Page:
(b)     Who can make a claim from the LawCare Fund?
Since all Members are contributors to the LawCare Fund, the deceased Member’s beneficiary, trustee, or nominee designated by the Member can also make a claim from the LawCare Fund.  Where a nomination has been made, the nominee will be able to receive the sum assured from the insurer.  Payment is issued immediately upon receipt of funds from the insurer, which usually takes approximately two months from the date of notification.  It is therefore advantageous for Members to appoint a nominee, as it facilitates the process.
(c)     How can the estate make a claim from the LawCare Fund?
To make a claim from the LawCare Fund, the deceased Member must have had a valid Sijil Annual and Practicing Certificate when they passed away.  The deceased Member’s beneficiary must notify the Bar Council’s Membership Department of his/her demise and also provide a copy of the Member’s Death Certificate.  The Bar Council will then enquire as to whether a beneficiary has been nominated.  If there is such a nomination, the nominee/beneficiary will need to provide the Bar Council with a copy of their identity card (“IC”).
If no such nomination had been made, the whole claims process will take a lot longer to complete.   This is because Muslim Members would have to wait for the faraid certificate or the grant of letter of administration prior to receiving the Lawcare Fund cheque.  Whereas, Non-Muslim Members will need to wait for the grant of letter of administration.  Once the additional documents are provided to the Bar Council, the payment will be made to either to the executor or administrator of the deceased Member’s estate.  Therefore, Members are advised to inform their beneficiaries or nominees about the Lawcare Fund and provide the contact details for the Bar to make the process easier when the time comes.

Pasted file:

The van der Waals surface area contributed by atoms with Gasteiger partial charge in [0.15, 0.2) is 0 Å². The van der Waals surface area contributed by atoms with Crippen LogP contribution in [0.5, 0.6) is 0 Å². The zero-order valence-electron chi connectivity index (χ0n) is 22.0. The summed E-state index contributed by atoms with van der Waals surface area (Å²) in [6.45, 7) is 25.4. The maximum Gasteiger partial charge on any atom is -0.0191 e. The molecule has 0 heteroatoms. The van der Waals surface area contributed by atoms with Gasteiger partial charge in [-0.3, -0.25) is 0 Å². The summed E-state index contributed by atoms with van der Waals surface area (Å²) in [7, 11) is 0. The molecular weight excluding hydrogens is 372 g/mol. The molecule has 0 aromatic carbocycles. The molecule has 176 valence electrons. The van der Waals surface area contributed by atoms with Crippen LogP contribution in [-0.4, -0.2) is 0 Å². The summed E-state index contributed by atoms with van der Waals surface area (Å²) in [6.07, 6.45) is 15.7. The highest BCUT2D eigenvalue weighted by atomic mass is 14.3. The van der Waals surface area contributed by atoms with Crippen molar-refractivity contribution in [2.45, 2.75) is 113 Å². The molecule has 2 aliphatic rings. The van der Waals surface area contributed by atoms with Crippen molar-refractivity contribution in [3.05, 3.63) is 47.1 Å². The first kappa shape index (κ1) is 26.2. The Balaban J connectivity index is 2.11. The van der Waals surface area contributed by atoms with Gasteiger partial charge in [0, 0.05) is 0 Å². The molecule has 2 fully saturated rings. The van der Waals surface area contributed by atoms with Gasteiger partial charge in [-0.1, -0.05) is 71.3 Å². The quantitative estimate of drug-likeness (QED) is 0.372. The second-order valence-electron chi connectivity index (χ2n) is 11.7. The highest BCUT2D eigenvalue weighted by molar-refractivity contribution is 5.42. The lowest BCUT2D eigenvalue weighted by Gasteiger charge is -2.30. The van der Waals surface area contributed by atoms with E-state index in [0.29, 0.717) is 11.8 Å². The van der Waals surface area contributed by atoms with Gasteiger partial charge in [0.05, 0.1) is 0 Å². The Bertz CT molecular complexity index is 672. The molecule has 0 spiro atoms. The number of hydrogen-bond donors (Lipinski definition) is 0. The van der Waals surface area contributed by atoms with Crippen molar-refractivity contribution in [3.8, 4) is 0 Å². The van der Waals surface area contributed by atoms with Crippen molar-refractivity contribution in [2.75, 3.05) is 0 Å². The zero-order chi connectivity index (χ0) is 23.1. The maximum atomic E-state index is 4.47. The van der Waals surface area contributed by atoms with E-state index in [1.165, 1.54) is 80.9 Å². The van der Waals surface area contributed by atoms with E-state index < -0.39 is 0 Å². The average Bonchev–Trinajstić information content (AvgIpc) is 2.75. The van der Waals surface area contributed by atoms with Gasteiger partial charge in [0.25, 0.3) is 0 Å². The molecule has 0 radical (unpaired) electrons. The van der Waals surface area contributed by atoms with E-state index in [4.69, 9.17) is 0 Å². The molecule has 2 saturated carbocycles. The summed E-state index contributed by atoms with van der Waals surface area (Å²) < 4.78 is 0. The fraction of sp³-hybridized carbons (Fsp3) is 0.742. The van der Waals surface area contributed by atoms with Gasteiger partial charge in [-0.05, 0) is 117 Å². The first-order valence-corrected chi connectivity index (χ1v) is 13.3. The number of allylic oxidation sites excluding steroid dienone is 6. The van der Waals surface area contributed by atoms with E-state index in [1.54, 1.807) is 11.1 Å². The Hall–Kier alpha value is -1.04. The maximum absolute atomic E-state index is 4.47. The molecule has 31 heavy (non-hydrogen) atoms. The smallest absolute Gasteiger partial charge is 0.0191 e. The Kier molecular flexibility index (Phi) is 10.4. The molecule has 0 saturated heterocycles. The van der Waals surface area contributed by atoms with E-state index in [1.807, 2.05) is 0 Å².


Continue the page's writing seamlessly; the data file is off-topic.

More information about LawCare Fund is available here.
(d)     What happens to the partnership?
Under section 35(1) of the PA 1961, the death of a partner would result in the dissolution of the partnership unless there is an agreement between the partners.  Therefore, upon the death of a partner, the surviving partner has to prove the existence of an agreement for the partnership among the surviving partners to continue notwithstanding the death of one partner.  Such agreement has to be made between all partners including the deceased partner.  However, in a situation where there is only one surviving partner, the partnership cannot continue.
In cases where a partner has passed away, the Bar Council will enquire into the existence of such a partnership agreement.  If there is such an agreement, the Bar Council will issue a “Letter of No Objection” for the partnership to continue.  In the absence of this agreement, the Register of Firm Names will be updated to reflect that the law firm has been dissolved.
(e)     How will any debts or obligations affect the firm or the deceased partner’s estate?
Section 11 of the PA 1961 states that, “Every partner in a firm is liable jointly with the other partners for all debts and obligations of the firm incurred while he is a partner; and after his death his estate is also severally liable in a due course of administration for such debts and obligations, so far as they remain unsatisfied but subject to the prior payment of his separate debts”.
Therefore, every partner in the firm is jointly liable for debts and obligations incurred while he or she is a partner.  In the event of his or her death, his or her estate will also remain liable in the due course of administration for such debts and obligations, in so far as they remain unsatisfied.  
Section 45 of the PA 1961 states that, “Subject to any agreement between the partners, the amount due from surviving or continuing partners to an outgoing partner or the representatives of a deceased partner in respect of the outgoing or deceased partner's share is a debt accruing at the date of the dissolution or death”.  It establishes that when a partner passes away, the money related to the deceased partner’s share in the partnership shall be a debt owed by the surviving partners to the deceased partner’s representatives, and that this debt starts accumulating from the date of the partner’s death, subject to any agreement between the partners.  The deceased partner’s representatives shall be entitled to claim such rights.
Where, after a partner’s death, the partnership business is continued in the old name of the firm, the continued use of that name or of the deceased partner’s name as part thereof shall not of itself make his estate liable for any partnership debts contracted after his death.  This is laid out in section 16 of the PA 1961 and further fortified in section 38 of the PA 1961.
Partners are required to account to the firm for any private profits derived from transactions concerning the partnership or from any use of the partnership’s assets, as stated in section 31 of the PA 1961.  This obligation applies even after a partnership is dissolved by the death of a partner and before the affairs have been completely wound up.